PORTLAND, OR & READING, England: Findings from the latest research by Act-On Software titled The CMO Index Report was shared today. This report covers the evolving role of the modern-day Chief Marketing Officer in the US and the UK.
Act-On’s Chief Marketing Officer Michelle Huff was quoted as saying, “The modern CMO’s charter is expanding to address all the areas that impact revenue generation – these days accounting for everything from brand awareness and customer acquisition to customer retention, advocacy and loyalty.”
“Given the growing influence of this role within the business, it’s important to better understand and study the background and characteristics of successful CMOs today.”
The study drew on data from the FTSE 100 which is a share index of 100 UK companies with the highest capitalization and Inc. 500 list of mid-market companies with a revenue range of 50M to 1B and employee size between 100 to 10,000. The aim was to have a deeper understanding of what the modern CMO’s work profile look like, their background, qualifications and more.
Approximately 70 CMOs or professionals with equivalent titles participated in the US, and about 80 in the UK.
The key findings that emerged:
- More women are landing C-level positions: 50% of the CMOs in the US are women. And this is higher than often-expected range for executive roles. It is probably a result of recent conversations surrounding corporate diversity. In the UK though, 60% of the CMOs who were identified were men.
- Success can mean a waiting game: CMOs in the US seem to serve their companies for a minimum of five years before earning executive titles. CMOs in the UK seem to serve for an average of 8 to 9 years. Also, CMOs in the US serve other companies before reaching C-level. This corresponds to research from Korn Ferry: the CM role typically sees the most turnoer in the C-suite. The long tenure could be seen as helping CMOs gain more industry knowledge, know more about their customer base, go-to market strategies and business models. This allows them to build better partnerships with other market leaders in Sales, Customer Success, Finance, IT, Human Resources, etc.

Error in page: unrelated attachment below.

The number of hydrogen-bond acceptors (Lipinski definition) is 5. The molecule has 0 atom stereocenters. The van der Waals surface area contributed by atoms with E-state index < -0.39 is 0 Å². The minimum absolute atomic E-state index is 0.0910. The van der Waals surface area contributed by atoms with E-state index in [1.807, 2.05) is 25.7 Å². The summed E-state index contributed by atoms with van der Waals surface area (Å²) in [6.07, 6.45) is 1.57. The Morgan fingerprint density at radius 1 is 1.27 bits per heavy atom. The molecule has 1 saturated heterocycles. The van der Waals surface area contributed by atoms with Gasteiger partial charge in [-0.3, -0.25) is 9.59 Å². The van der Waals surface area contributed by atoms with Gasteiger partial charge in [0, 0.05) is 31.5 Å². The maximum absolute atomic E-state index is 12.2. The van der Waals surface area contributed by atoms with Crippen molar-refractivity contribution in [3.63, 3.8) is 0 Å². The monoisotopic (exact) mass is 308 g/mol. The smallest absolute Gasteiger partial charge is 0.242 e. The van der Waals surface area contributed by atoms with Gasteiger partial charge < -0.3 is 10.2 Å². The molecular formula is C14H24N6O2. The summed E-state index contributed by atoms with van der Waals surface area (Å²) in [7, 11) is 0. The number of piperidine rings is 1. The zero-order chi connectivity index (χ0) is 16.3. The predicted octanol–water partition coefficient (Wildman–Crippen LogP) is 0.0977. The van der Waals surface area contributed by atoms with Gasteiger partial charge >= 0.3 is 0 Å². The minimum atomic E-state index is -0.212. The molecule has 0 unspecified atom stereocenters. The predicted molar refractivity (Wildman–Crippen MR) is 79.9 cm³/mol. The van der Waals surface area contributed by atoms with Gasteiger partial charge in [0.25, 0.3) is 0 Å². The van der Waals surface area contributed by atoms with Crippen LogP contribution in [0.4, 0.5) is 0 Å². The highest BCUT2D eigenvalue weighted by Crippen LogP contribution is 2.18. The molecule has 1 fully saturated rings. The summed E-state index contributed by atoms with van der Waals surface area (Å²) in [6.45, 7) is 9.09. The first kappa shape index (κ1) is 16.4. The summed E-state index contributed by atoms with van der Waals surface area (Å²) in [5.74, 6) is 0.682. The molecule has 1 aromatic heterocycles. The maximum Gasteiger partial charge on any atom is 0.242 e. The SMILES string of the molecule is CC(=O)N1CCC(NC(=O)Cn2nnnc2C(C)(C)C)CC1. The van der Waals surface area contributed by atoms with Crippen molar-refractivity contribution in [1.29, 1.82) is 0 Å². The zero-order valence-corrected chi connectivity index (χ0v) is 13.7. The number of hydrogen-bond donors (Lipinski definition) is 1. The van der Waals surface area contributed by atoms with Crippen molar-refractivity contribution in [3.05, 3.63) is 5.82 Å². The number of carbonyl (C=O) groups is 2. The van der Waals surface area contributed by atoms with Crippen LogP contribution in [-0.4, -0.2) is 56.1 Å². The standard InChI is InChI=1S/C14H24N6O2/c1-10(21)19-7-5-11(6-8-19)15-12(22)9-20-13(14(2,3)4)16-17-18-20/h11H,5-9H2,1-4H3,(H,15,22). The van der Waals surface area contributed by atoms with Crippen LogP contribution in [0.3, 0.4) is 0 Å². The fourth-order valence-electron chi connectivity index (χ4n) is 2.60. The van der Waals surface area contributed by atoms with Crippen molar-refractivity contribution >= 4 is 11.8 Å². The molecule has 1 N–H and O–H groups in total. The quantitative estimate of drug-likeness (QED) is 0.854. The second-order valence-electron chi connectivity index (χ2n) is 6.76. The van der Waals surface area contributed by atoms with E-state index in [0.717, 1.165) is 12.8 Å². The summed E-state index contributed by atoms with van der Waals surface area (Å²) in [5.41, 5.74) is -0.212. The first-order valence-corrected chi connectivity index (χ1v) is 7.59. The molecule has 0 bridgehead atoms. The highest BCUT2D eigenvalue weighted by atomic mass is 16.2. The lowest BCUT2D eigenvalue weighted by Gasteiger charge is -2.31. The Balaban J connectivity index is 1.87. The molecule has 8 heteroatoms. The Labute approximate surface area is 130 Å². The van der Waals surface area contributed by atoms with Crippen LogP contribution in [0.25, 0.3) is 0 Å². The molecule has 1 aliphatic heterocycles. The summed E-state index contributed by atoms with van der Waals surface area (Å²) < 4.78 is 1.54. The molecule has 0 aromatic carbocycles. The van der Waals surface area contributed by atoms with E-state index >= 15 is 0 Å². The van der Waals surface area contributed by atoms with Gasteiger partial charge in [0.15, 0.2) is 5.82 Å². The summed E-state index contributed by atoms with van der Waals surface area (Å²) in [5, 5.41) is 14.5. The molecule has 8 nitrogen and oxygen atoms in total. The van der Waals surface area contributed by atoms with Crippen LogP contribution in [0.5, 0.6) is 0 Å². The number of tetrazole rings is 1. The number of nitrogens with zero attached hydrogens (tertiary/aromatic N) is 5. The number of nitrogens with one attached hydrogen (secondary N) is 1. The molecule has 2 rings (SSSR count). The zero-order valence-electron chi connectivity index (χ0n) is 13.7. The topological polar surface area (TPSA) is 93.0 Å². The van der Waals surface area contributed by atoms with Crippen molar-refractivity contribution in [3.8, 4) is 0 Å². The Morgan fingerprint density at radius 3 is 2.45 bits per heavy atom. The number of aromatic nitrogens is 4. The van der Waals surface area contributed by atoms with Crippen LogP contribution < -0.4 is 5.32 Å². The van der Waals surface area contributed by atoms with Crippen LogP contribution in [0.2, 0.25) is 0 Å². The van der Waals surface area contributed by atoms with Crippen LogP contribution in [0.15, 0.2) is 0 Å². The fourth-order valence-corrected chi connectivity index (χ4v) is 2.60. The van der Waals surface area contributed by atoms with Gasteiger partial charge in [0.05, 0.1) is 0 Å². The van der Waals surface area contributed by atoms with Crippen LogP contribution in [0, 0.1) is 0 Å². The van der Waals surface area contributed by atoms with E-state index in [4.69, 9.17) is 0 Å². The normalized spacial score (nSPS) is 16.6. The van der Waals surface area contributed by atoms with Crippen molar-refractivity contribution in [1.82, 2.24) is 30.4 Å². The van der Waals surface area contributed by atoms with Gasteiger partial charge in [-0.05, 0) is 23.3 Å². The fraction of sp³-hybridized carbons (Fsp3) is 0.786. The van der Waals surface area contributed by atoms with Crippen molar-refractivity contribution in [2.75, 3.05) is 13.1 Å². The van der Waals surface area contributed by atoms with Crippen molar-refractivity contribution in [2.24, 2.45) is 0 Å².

- Education is important: 30% CMOs in the UK and US have Masters’ level qualifications or higher. In the US this is a climb from before. In the UK, Oxbridge’s prestige might be dying down – 9% CMOs had higher educational qualifications there.
- Homegrown talent is preferred: Majority of the CMOs in the two countries are natives of their respective nations. 70% in the UK were British-born and 100% in the US were American-born. 86% in the UK and 89% in the US were promoted within their organizations. Past agency experience doesn’t seem to be a major criterion anymore.
Act-On’s Chief People Officer Susy Dunn was quoted as saying, “If there’s anything this research makes clear, it’s that the role of CMO is changing, and that our expectations of CMOs are evolving.”
“We might still prioritize the same traits in CMOs we always have – a talent for building a company’s brand and partnering with sales – but it’s important we be mindful of how we’re enabling and empowering tomorrow’s CMOs today; to make sure we’re setting them up for success and helping them to develop a deep business acumen, a focus on the customer, an affinity for partnerships, and cross-functional empathy.”